First Foods Celebration set for Saturday, April 25

04.14.2015 Dean Rhodes Culture, Events

The Confederated Tribes of Grand Ronde Culture Committee invites community members to attend the First Foods Celebration on Saturday, April 25, at Chachalu Museum and Cultural Center, 8720 Grand Ronde Road.

The celebration begins at 10:30 a.m. and runs until a closing prayer.

The gathering is made possible through a partnership with the Land and Culture Department, Youth and Adult Education programs, Youth Council, the Elders Committee, iskam mfkHmfk haws (the Grand Ronde Food Bank) and Tribal Council, as well as community Elders, youth and parents.

The First Foods Celebration will officially welcome spring and the return of abundant plants and animals to the area. It will include a family-style dinner honoring the importance of food in the lives of Tribal families.

Organizers said they hope that they can inspire Tribal members to think about food in old and new ways, as stated in their slogan: “Food is history. Food is life. Food is medicine.” 

“There are edible and medicinal things all around us,” says Culture Committee Secretary Sarah Ross. “Many Tribal members have their own family traditions and teachings about the many uses of plants. Some Tribal members want to learn more about plants as medicine or food. This is a good way to bring our families together to share those stories and experiences.”

This year’s event also marks the first time the First Foods event will be held at Chachalu.

“The First Foods ceremony is just what Chachalu is for. In addition to a museum, the purpose of the Cultural Center is for these sorts of community gatherings,” says Land and Culture Manager Jan Looking Wolf Reibach.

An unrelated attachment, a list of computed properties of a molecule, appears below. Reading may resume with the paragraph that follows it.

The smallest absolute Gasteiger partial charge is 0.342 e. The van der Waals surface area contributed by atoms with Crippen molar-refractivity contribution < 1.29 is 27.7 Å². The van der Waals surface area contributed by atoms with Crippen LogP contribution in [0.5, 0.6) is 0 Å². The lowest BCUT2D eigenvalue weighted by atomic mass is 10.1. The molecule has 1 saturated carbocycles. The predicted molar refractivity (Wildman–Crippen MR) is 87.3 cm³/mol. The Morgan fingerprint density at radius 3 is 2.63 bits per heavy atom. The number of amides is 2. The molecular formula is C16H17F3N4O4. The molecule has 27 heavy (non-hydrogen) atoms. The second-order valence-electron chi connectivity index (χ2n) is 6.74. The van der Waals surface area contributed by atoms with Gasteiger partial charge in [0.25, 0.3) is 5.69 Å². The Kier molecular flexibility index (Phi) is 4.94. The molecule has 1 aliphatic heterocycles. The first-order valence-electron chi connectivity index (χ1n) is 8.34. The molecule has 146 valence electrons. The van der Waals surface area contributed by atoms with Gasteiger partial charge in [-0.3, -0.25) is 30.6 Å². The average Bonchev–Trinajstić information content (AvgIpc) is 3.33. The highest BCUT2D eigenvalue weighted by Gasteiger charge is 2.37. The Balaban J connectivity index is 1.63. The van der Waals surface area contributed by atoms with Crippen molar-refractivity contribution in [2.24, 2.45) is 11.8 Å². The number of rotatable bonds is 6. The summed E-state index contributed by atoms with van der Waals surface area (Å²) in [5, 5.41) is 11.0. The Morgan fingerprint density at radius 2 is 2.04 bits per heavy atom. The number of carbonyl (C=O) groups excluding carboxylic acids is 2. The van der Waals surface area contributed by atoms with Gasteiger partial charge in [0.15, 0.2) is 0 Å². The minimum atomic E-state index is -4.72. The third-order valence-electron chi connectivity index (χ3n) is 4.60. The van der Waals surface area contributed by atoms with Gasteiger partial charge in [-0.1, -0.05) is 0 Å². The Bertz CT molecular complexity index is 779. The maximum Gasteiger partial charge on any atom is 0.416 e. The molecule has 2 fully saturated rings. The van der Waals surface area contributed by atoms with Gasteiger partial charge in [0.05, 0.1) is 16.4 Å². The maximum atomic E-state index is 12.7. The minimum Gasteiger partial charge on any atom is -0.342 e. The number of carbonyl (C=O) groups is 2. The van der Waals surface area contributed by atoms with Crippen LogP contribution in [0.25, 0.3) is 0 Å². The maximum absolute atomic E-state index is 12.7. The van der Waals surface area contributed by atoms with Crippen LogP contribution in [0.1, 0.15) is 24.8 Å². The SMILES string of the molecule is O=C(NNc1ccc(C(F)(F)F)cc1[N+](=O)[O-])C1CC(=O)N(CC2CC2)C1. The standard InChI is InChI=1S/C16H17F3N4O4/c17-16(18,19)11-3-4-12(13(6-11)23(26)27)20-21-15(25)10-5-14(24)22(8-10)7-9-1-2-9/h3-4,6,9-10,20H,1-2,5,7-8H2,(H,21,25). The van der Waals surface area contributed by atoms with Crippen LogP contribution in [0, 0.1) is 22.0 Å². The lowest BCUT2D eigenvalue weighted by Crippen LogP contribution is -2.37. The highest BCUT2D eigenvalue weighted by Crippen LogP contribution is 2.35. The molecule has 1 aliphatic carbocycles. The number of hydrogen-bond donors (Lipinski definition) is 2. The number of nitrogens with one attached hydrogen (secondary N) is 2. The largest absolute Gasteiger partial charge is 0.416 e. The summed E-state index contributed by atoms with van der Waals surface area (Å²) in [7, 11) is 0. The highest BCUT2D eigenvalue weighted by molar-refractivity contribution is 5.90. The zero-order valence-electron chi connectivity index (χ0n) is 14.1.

The First Foods Ceremony has been a long-standing tradition sponsored by the Culture Committee. Past events have included demonstrations of traditional food preparation. Two years ago, families were invited to crack acorns and grind them with a mortar and pestle to prepare an acorn mush that they ate after it was cooked. 

“That experience is something my children still talk about,” says Ross. “We want to offer this opportunity to the community to come together with the focus being something as simple and yet hugely important as food.”

Acorn soup, or nupa, will be served again this year. 

 “It’s important to introduce these First Foods to people who may have never even tasted them or eaten them in the past. We are celebrating the foods that our ancestors ate so that they don’t go away, and so the younger generations will know what foods are traditional,” says Betty Bly, Culture Committee chair.

Faye Smith, Culture Committee member and Tribal Elder, holds a Bachelor of Science degree in Nutritional Science and spent 18 years working for the Women, Infants and Children program with the Puyallup Tribe. She said that many diseases can be prevented by eating nutritional foods.

“Nutrition is one of the most important things about life. It would be nice to get the Tribe back to being healthy by eating more traditional foods. Food can be our medicine,” Smith said.

In the future, Smith said she would like to see more Tribal members going out with youth or Elders to collect wild harvested foods, as well as see Tribal members learn how to prepare and preserve them.

On the menu are a variety of wild meats, fowl and fish including deer, elk, rabbit, quail, turkey, duck, salmon, eel, crab and shellfish. Recipes including fruits, such as huckleberries, strawberries and blackberries, will be served, along with acorns, hazelnuts and pine nuts. Guests also will have the opportunity to taste camas, tarweed and wild harvested spring greens. 

 “This celebration is a continuation of our ancestral practices for giving thanks for all that Creator provides,” Ross said.

The Culture Committee hopes to inspire Tribal members to learn more about traditional foods going into the new food gathering year.

For more information or to bring food, contact Ross at 503-879-2006.